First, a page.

Thursday, January 22, 2015

Earnings Dilution - A Real or Imagined Problem?

A good deal is one that is expected to produce a positive net present value.  That is, it is worth more than it costs.  But what about a deal that has a positive net present value and results in earnings dilution next year?  Is this possible?  If so, is this still a good deal?  Are there any ways to avoid dilution?  In a share for share exchange, how can we tell the maximum number of shares that an acquirer could issue without causing dilution?

Can a deal with a positive net present value cause immediate dilution of earnings?  Absolutely.  If we issue enough shares to acquire a target and the shares are not offset by an appropriate increase in next year's earnings, dilution will occur.  By NPV terms, the deal is still a good one if the expected net present value is positive.  It is just that the value and cash flows appear later in time.  Nevertheless, the dilution in eps creates a very real perception that the firm is declining.  Shareholders without privy to the stream of expected cash flows or NPV calculations can assume that the acquiring firm is in a downward trend.  Hence, dilution creates a very real problem.

How to avoid it?  A first solution is not satisfying: don't acquire targets where dilution would occur.  This results in missing great opportunities if the deal is indeed a positive NPV.  A better approach is to structure the deal so that dilution does not occur.  This is done by issuing fewer shares and substituting cash or debt to complete the payment.  Deferred or contingent payouts can also help in this regard.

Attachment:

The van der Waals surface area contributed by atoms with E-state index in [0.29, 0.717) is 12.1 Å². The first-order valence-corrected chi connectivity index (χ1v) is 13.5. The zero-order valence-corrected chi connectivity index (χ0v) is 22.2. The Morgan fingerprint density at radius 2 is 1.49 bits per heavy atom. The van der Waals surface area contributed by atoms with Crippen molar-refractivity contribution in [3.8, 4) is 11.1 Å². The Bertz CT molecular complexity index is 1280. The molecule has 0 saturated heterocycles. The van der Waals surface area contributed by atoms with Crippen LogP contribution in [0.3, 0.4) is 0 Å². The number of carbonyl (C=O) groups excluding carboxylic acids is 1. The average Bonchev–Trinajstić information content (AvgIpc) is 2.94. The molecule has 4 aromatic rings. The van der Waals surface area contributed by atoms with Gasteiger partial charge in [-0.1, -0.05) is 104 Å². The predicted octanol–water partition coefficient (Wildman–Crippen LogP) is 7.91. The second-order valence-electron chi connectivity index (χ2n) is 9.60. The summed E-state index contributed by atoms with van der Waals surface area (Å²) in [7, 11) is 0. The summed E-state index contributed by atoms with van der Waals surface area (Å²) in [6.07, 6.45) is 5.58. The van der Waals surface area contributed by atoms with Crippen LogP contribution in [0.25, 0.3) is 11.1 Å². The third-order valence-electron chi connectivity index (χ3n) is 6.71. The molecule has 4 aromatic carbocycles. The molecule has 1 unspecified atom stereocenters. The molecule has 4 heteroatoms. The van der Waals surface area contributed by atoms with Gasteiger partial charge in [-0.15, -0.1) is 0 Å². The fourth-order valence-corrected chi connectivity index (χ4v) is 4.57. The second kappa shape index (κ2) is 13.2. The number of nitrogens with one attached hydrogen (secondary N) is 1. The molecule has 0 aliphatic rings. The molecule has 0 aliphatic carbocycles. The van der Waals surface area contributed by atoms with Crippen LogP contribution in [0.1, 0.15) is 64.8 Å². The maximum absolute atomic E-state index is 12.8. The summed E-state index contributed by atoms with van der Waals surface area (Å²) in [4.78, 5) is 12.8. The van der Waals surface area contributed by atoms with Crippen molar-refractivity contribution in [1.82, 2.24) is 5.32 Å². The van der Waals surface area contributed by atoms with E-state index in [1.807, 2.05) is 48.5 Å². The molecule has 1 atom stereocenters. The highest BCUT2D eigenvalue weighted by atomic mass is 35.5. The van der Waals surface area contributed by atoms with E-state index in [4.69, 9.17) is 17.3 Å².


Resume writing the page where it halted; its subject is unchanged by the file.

How can we know if dilution will occur?

  1.  Estimate projected eps without the deal
  2.  Estimate projected total earnings with the deal
  3. Divide the projected total earnings by projected eps in step 1.  This tells you the maximum number of shares you can have outstanding without dilution
  4. From this maximum number of shares, subtract the current shares outstanding of the acquiring firm.  This tells you the maximum number of shares you could give the target without dilution.
  5. Divide the number in item 4 by the number of target shares currently outstanding.  This gives you the maximum exchange ratio without dilution.  
As an advanced concept, you could expand this maximum using free cash flow generated by the target in the first year after acquisition although you'd be giving away some value.  To do this:

6. Calculate how many shares of the acquiring firm you could acquire using the target's first year free cash flow.  Add this to the maximum number in item 4 and recalculate item 5.

All the best,


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